Rabbi Hillel and his followers held the meaning of “uncleanness” in the widest possible way; equating it as anything that would raise a feeling of dislike in the husband.

They said a man could divorce his wife if she put too much or too little salt in his food, if she twirled her hair or went out of the house without first putting it up.

If she spoke with another man in the street or if she spoke disrespectfully of his parents; if she was argued with him and raised her voice so that it was heard next door, he could hand her a piece of paper that said, “I divorce you,” and that was the end of the marriage.

One of Hillel’s major disciples, Rabbi Akiba went so far as to say that the phrase if she finds no favor in his eyes meant that a man could divorce his wife if he found a woman whom he liked better and considered more beautiful, because then, in a relative way, his wife would be less attractive, and so become unclean to him.

To complete the picture of divorce in Jesus’ day, we need to know that there were two cases in which divorce was compulsory! Adultery & sterility.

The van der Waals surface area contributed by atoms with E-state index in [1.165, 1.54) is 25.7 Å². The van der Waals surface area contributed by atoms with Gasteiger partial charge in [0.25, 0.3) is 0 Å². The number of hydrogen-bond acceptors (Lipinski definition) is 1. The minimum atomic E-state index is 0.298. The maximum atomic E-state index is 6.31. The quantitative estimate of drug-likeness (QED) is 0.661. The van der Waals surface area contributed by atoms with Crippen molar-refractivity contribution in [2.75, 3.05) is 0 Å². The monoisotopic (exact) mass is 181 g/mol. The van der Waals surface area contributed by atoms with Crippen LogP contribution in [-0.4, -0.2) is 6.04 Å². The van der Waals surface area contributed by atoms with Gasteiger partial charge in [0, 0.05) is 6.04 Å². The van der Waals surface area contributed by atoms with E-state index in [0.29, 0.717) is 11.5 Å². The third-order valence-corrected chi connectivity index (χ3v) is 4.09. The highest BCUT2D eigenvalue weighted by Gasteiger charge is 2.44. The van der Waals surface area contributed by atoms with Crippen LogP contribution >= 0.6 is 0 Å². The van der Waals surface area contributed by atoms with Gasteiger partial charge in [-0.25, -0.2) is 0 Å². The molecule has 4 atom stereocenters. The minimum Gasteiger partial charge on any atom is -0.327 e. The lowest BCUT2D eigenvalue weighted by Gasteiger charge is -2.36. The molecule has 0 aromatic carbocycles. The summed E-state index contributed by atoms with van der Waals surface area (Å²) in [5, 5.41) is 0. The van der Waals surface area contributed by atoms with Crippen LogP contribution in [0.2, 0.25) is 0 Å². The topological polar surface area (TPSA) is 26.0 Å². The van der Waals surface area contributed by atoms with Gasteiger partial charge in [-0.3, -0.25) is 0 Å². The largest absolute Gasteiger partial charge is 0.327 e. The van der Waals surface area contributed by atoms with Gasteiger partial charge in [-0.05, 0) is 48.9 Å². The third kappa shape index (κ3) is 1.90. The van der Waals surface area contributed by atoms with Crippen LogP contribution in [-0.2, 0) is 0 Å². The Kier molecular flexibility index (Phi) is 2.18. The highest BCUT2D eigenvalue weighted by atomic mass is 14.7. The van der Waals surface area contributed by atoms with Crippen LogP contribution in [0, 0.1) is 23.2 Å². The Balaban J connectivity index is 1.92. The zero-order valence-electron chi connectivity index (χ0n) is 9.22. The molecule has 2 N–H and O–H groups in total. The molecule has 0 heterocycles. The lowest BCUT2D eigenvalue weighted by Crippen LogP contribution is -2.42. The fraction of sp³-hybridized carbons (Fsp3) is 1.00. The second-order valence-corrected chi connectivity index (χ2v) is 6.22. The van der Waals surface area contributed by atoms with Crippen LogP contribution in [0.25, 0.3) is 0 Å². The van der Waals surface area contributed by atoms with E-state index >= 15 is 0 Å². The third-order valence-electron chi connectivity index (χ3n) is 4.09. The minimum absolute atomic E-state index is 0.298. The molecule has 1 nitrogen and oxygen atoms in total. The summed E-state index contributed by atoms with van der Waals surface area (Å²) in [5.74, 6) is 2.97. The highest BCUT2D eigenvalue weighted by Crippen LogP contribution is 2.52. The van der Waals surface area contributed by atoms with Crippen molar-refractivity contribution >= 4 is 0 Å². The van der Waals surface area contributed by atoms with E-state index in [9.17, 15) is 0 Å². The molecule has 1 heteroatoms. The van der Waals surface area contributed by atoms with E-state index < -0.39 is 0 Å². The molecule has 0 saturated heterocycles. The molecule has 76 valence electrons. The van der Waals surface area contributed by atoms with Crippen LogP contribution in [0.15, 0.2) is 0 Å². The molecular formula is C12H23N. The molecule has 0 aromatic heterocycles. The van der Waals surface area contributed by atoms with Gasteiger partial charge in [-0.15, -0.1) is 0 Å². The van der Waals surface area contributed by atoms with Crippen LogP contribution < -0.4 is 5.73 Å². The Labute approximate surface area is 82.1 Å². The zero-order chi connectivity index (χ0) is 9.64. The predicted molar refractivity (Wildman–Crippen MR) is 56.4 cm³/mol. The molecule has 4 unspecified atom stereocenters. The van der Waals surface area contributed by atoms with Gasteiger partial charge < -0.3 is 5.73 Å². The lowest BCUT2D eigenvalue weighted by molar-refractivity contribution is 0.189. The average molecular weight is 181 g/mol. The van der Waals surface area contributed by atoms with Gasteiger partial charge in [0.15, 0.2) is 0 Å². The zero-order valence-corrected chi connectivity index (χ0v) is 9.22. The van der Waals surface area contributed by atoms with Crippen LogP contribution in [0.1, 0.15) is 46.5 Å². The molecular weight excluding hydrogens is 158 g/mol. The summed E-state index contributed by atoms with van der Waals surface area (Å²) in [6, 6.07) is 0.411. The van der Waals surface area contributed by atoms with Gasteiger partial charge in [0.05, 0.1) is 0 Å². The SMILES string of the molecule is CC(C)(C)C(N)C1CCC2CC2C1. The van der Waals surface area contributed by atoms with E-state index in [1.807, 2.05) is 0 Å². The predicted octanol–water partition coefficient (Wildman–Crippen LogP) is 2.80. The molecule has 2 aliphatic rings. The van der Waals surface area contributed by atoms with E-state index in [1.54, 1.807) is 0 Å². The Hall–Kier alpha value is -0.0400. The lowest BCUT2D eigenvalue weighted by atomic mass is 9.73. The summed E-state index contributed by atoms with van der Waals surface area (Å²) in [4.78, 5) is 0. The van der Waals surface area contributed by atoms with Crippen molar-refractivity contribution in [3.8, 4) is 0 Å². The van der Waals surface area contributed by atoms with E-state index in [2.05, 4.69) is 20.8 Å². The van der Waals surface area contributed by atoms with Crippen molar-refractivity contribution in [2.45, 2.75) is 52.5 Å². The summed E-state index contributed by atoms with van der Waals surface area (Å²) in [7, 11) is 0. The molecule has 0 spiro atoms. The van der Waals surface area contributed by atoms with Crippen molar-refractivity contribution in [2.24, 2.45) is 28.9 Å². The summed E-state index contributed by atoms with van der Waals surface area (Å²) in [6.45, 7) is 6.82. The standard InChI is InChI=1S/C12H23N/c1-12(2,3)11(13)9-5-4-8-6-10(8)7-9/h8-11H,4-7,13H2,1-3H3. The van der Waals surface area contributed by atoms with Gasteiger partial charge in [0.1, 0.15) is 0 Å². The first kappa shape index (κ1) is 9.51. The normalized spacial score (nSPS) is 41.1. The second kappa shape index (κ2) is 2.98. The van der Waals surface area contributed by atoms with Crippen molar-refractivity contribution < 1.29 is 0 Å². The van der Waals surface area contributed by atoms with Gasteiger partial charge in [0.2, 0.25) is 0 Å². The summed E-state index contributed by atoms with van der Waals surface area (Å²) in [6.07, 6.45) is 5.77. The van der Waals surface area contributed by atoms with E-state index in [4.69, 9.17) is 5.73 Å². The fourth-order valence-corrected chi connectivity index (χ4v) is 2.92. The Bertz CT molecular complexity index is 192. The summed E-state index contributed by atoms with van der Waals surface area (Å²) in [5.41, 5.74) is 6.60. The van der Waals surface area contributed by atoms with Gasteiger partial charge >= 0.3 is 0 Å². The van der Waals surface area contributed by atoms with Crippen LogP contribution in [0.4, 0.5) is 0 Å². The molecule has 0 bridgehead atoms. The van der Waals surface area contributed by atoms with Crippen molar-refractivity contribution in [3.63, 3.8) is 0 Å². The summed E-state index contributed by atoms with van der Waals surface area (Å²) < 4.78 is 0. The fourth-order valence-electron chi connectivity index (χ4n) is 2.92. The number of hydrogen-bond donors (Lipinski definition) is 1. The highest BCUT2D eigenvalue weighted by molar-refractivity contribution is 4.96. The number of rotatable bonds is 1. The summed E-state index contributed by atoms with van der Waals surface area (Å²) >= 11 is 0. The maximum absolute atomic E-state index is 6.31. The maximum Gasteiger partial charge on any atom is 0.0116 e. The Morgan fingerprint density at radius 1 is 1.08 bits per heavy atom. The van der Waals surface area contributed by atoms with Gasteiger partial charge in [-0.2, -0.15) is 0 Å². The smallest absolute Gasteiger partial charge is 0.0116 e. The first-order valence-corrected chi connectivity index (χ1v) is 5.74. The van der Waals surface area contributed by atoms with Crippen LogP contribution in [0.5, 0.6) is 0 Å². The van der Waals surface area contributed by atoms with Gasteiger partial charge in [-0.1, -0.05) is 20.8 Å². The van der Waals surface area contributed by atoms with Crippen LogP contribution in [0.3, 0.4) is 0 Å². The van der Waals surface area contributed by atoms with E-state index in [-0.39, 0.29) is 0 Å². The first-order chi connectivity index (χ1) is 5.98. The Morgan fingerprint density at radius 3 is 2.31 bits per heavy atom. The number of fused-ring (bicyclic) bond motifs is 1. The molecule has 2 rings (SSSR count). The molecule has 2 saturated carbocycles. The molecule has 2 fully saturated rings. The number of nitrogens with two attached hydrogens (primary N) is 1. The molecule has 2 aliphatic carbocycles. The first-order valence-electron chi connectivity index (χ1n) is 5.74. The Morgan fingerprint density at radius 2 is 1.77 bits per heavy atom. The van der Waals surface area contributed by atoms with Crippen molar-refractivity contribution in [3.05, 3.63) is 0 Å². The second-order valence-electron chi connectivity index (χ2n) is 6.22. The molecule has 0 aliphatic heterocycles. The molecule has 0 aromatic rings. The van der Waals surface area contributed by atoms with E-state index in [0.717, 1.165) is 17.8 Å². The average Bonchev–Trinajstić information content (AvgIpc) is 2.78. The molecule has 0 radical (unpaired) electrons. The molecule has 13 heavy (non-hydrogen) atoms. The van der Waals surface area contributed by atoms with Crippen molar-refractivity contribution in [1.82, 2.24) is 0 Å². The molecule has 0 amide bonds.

If adultery occurred, the offended spouse, according to the rabbis, had to divorce.  And if after ten years of marriage there were no children, again, the couple had to divorce.[2]

When the Pharisees put this question to Jesus, it was with all this interpretive baggage & an entire culture which was polarized into two camps with widely differing ideas.  Which side would Jesus take?

Neither!  Jesus sided neither with Shammai nor with Hillel – He sided with the Word of God, which they had badly misinterpreted & ignored.

4 And He answered and said to them, Have you not read that He who made them at the beginning ‘made them male and female,’ 5 and said, ‘For this reason a man shall leave his father and mother and be joined to his wife, and the two shall become one flesh’ ? 6 So then, they are no longer two but one flesh. Therefore what God has joined together, let not man separate.”

The question of the Pharisees, in fact the whole controversy on divorce in Jesus’ day rested on what Moses wrote in Deut. 24:1.

Jesus answers them, not by interpreting Deut. 24 but by going back to the very beginning and the passage which first defined marriage – Genesis 2.

God gave the prescription for marriage there at the creation when we read that man was created as male and female, so that they might be brought together in a singular commitment in which they, as two individuals are joined into an essential oneness that is unbreakable.